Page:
The Infinity Monologues: An Excerpt
In this play, part-history-part-fiction, Amelia Earhart, Stephen Hawking, and Lawrence Oates (of the ill-fated Scott expedition to the South Pole) recount together their stories of confronting, examining, and ultimately entering, the infinite. Due to exhaustion and lack of provisions, none of Scott’s team returned from the Pole; Oates disappeared without a trace. On the last leg of her flight around the world, Earhart disappeared into a blue sky, never to be seen again. And Hawking, according to my play, resisted disappearing into the black hole of his disease, while laying a scientific theoretical foundation for a surprising and boundless immortality.
The following excerpt is from Oates’ story. A former military man, Oates departed on his own terms, with perhaps the greatest last words in history. Stepping from the tent into a snowstorm, he told the others, “I’m just going out, and I may be some time.”
(enters from darkness offstage into light downstage; remains thoughtful a moment, preparing to speak, deciding how to begin)
I was with Scott at the South Pole, aboard the Terra Nova. I was there, on the ice, in the snow. At the end.
(pauses, surveys audience as if to let his words settle in)
By 1910, I had grown weary of the military and its routine. Though I was a Captain in the Dragoons, I needed something new. Something that would test me in the way war had done nearly a decade earlier. When I heard of Scott’s expedition, I knew it was the thing for me.
No one had ever made it to the South Pole. Wars had been fought since the beginning of recorded time. Empires had risen and fallen, replaced by other empires which would, in their turn, also fall. But Antarctica had remained unconquered, belonging to no nation on earth. The South Pole at that time was nothing more than an idea, an as yet unseen mythic place. One of the last. So ... I resolved to see it. To make it real.
(wanting to help us see the deep core of his motives)
Listen, it had never been about getting to the pole first. Not for me. Scott was different: “The honor of the Empire,” and all that. Heroic blather. For me, it had always been about getting there. Only that. To go literally to the end of the earth, the longitudinal point from which it is impossible to go further. To stand at the edge, where you must either retreat ... or step into the void and feel it take you. Where your choice is a simple “yes” or “no,” as clear and sharp as the Antarctic air.
That’s what I wanted. That’s why I went.
(his tone shifts, as if thinking aloud, recalling brutal details)
By god, we struggled. All those miles — hundreds and hundreds of miles — of ice and snow. Day after day after day. We were always cold, always at the end of our rope it seemed. I’d taken a ball in the leg when we fought the second Boer War. And I was never right after that. It hampered me, I’ll admit. Slowed me down. But I managed. We all did. It’s a wonder we got there at all.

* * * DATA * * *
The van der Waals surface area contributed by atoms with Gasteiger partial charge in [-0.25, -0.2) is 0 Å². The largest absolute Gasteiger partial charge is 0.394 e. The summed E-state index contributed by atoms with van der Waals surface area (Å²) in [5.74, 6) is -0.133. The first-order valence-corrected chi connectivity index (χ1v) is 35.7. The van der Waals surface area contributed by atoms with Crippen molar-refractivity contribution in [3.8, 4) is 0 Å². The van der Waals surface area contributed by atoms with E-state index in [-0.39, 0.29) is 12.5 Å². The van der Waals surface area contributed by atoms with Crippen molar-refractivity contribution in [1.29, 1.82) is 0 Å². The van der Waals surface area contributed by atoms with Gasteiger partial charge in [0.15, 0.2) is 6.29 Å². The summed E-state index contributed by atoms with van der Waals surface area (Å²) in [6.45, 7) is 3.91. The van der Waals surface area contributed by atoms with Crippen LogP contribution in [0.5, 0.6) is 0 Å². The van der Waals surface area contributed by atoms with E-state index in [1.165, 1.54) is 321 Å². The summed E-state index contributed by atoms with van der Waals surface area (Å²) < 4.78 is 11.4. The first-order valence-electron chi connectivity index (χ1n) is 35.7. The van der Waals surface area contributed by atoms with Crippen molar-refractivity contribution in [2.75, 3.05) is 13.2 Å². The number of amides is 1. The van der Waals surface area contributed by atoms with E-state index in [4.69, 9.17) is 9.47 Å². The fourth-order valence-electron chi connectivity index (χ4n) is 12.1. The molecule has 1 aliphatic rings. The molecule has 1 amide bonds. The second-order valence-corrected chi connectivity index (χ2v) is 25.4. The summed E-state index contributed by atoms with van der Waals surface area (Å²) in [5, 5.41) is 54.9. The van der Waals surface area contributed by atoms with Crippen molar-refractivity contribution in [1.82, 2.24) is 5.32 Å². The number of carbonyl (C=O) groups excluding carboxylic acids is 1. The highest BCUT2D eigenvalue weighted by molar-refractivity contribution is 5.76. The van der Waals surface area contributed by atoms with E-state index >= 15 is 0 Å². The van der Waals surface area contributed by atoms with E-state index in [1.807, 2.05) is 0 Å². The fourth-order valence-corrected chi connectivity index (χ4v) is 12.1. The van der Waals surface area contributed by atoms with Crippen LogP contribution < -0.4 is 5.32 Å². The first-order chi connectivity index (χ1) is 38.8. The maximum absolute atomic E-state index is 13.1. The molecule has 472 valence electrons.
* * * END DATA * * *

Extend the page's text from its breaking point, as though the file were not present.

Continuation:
And then to find that Amundsen had beaten us weeks earlier ...
When Scott wrote of the pole, “Great God! This is an awful place,” he was right. It was. It was stunning. In its bleakness, its immensity, its blinding, awe-inspiring monotony. White expanse as far as you could see. Sky. Snow. Where did one begin and the other end? It was as if we’d reached some kind of infernal heaven. Or divine hell. Just what I’d imagined, but so much more. And so much worse. A pure, boundless nothing.
(by now, Oates is gazing out over the heads of the audience, into the distance)
We were looking into the face of God, and it knocked us on our arses. Magnificent. Terrifying. And utterly devoid of compassion. Or regard. Or any feeling whatsoever.
Scott spoke for all five of us, because at that moment we had not the words to speak for ourselves.
(simultaneously rueful, matter-of-fact, and amazed)
It was a grand project, but we had gone too far. How could we return from that? How could we re-enter the world, rejoin our families, chat about the weather with neighbors? When you’ve gazed into the infinite, there’s no coming back. Not in any way that would make sense to those who wait for you. What happened to us after that was inevitable. Not because we failed, but because we succeeded too well. Amundsen planted a flag in the snow, and left. We stopped, opened our eyes, opened our minds. And we were scoured clean, hollowed out. There was nowhere to go, so we stayed. At the end, Scott, Wilson, and Bowers settled into a sleep from which they never awoke. But not before I’d made my decision, not before I had stepped into the abyss outside the tent, telling them ...
... not to wait up.
It was my only choice. When your earthly sight is taken, when your senses no longer make sense, when the sun and snow burn through your sockets and open you up as big as the universe, nothing can ever fill you again.
I knew what I was doing when I left the tent. It wasn’t a sacrifice for the good of the team, like the history books say. It was my simple “yes” to a simple and terrible question.
(Oates begins to walk upstage; turns briefly to face audience)
They never found my body, because there was no body to be found.
(he disappears into darkness upstage)
Jack Bushnell, a retired UW-Eau Claire English professor, is an award-winning essayist, children’s author, and playwright. Though he enjoys cold and snow and especially animal tracking, and though it occupies an increasingly large place in his writings, he has so far journeyed to the South Pole only vicariously, through his characters.
The Infinity Monologues was a recent winner in Chameleon Theatre Circle’s 20th annual New Play Contest, and was featured in their New Play Festival at the end of September 2019 in Minneapolis.